Have you ever picked up a bar of chocolate and wondered exactly what the label means? Many of us have! Take Criollo, Forastero, and Trinitario: the names of three cacao varieties that you might see on the packaging. But what are the differences and why should you care?
Just like in coffee, cacao varieties affect the flavour, price, and production of the chocolate you’re snacking on. And just like in coffee, there are many myths about these varieties – some true, some false.
Take a look at this brief guide to cacao varieties to learn more.
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Cacao pods. Credit: Cocoa Coffee Shop
What Is Cacao Anyway?
Whether you prefer to call it cacao or cocoa, Theobroma cacao is a tropical tree native to the Americas. There are about 20 different species in the Theobroma family, which came from a common ancestor and share many features. Cacao’s siblings Theobroma bicolor and Theobroma grandiflorum are also sometimes used to make a chocolate-like product, as they have similar qualities.
Around ten million years ago cacao diverged from its common ancestor. Since then, evolution and human interference have led to new types and the variation we see today.
The Myth of The Three Varieties
Cacao has long been divided into three varieties: Criollo, Forastero, and Trinitario. Conventional wisdom would have you believe that Criollo is the best, Forastero the lowest quality, and Trinitario in the middle. Maybe you dream of a pure Criollo, while dismissing Forastero as the cheap stuff used by the big manufacturers.
But this isn’t the full story. There are at least ten recognised cacao varieties (and probably many more). And what we think we know about the big three isn’t really accurate.
A cacao pod and several cacao beans cut in half so as to inspect their quality.
Criollo may have been considered the food of the gods by the ancient Mayan people, but the tree is rarely found in commercial plantations today. What is known as Criollo and used to make your chocolate is actually a broad spectrum of plants with very different genomes. They generally have white seeds and fruits with Criollo-like shapes, but are genetically different.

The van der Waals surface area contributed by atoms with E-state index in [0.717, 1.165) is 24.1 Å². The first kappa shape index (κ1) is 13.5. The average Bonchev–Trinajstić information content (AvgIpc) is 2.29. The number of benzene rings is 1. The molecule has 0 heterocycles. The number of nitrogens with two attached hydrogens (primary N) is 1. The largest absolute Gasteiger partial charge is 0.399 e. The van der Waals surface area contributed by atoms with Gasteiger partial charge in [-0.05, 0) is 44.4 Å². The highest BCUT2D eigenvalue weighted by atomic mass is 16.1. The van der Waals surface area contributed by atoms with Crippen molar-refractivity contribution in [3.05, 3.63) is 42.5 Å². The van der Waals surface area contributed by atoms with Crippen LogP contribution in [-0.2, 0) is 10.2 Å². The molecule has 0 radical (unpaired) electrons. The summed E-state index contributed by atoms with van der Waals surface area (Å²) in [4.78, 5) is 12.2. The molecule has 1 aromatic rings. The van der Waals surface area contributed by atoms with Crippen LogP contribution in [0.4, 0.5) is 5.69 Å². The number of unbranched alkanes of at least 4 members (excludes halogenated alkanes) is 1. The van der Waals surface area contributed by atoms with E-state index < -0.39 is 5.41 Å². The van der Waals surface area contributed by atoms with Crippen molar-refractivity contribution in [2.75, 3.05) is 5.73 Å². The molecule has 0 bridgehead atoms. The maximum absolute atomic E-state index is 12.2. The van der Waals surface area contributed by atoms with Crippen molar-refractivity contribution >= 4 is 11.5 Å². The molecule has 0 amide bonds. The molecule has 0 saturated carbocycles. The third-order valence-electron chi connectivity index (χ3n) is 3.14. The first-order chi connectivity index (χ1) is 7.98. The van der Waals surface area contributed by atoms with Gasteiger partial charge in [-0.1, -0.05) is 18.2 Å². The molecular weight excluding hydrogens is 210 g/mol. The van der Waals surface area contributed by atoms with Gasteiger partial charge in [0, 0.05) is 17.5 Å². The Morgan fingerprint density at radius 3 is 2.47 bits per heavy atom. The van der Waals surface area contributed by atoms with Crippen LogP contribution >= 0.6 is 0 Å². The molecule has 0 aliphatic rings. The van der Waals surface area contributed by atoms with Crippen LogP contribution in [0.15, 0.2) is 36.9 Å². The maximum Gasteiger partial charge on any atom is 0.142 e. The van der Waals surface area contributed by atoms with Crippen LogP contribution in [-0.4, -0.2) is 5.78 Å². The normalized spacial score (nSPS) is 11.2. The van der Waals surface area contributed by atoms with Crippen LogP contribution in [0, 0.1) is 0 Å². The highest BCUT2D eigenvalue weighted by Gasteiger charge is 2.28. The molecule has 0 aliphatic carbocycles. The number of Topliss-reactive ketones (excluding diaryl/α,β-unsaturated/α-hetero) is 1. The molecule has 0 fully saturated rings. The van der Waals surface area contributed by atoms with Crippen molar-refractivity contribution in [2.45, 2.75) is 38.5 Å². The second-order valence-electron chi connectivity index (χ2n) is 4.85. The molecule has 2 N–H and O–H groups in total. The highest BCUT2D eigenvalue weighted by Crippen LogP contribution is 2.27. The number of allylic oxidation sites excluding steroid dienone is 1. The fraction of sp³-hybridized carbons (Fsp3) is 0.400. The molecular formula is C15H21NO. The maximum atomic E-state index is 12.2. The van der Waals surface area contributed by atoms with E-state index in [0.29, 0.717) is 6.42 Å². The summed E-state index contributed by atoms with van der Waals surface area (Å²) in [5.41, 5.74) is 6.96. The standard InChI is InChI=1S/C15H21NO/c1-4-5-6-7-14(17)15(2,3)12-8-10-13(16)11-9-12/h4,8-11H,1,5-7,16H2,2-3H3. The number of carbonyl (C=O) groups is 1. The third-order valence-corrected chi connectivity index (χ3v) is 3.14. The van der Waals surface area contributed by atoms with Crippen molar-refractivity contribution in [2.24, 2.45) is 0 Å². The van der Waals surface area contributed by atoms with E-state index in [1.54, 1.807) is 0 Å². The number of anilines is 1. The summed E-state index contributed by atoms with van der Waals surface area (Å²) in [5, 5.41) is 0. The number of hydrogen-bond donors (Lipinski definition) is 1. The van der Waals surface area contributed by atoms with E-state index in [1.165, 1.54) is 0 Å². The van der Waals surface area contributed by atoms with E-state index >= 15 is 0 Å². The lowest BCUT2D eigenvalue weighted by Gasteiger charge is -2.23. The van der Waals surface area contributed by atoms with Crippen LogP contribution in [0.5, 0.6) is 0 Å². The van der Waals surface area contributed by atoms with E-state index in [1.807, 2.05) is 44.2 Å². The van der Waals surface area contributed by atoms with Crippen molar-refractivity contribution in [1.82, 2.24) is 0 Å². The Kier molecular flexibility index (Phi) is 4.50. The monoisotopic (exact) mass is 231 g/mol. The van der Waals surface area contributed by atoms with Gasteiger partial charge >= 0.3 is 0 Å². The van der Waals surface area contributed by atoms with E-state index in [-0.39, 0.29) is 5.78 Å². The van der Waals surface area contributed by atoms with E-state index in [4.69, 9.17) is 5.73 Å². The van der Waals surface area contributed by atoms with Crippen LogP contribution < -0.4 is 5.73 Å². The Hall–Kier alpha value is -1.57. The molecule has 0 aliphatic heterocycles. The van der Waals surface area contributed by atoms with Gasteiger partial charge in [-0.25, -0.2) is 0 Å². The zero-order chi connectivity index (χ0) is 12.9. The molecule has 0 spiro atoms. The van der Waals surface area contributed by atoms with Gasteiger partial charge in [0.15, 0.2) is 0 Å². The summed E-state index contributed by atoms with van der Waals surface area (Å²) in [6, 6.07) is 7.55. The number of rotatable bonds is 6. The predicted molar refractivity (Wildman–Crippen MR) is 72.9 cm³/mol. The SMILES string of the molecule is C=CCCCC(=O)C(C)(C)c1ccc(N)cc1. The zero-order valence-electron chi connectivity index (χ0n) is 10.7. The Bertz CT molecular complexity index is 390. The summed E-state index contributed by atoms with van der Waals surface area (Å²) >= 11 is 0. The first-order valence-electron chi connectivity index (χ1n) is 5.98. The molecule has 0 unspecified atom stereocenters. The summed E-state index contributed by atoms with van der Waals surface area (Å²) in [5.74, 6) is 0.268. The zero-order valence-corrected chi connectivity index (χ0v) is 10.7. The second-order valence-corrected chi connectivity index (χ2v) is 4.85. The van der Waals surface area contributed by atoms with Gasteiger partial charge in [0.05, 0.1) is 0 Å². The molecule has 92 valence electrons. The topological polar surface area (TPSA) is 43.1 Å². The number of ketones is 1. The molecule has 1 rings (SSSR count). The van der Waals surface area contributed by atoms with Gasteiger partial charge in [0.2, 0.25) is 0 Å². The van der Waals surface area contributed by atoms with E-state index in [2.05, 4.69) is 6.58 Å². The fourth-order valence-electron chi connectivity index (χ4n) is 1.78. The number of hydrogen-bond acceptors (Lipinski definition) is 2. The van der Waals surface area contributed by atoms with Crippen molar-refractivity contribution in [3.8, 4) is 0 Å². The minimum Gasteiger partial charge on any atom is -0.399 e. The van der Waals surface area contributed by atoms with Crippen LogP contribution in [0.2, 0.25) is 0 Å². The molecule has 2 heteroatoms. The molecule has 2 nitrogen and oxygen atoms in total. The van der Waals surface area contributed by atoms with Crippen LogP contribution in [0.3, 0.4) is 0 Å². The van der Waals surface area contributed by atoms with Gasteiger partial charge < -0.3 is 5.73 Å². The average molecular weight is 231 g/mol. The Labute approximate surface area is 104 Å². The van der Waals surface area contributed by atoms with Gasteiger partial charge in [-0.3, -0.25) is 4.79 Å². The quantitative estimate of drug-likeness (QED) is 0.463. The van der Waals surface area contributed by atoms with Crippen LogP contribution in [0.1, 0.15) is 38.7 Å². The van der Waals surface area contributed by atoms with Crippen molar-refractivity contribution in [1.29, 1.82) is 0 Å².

Forastero isn’t one variety either. It’s made up of ten distinct genetic groups that have differences in shape, colour, and taste. Amelonado and Nacional are cultivars that are usually classified as Forastero despite producing beans very different in flavour and shape.
Trinitario is thought to result from crossbreeding Amelonado with the ancient Criollo in Trinidad, hence the name. But a lot of modern hybrids are also classified as Trinitarian. Just take a look at TSH clones.
Trinidad Select Hybrids (TSH) clones are cultivated cacao plants commonly grown on Trinidad and Tobago farms that are considered Trinitarian. But they are the result of breeding four parental plants, of which just one is Trinitarian. The other three parents are Forastero, so the TSH clones actually have more genetic material from Forastero than from Trinitarian.
Ripe cacao pods: different varieties, different colours, different sizes. Credit: Arcelia Gallardo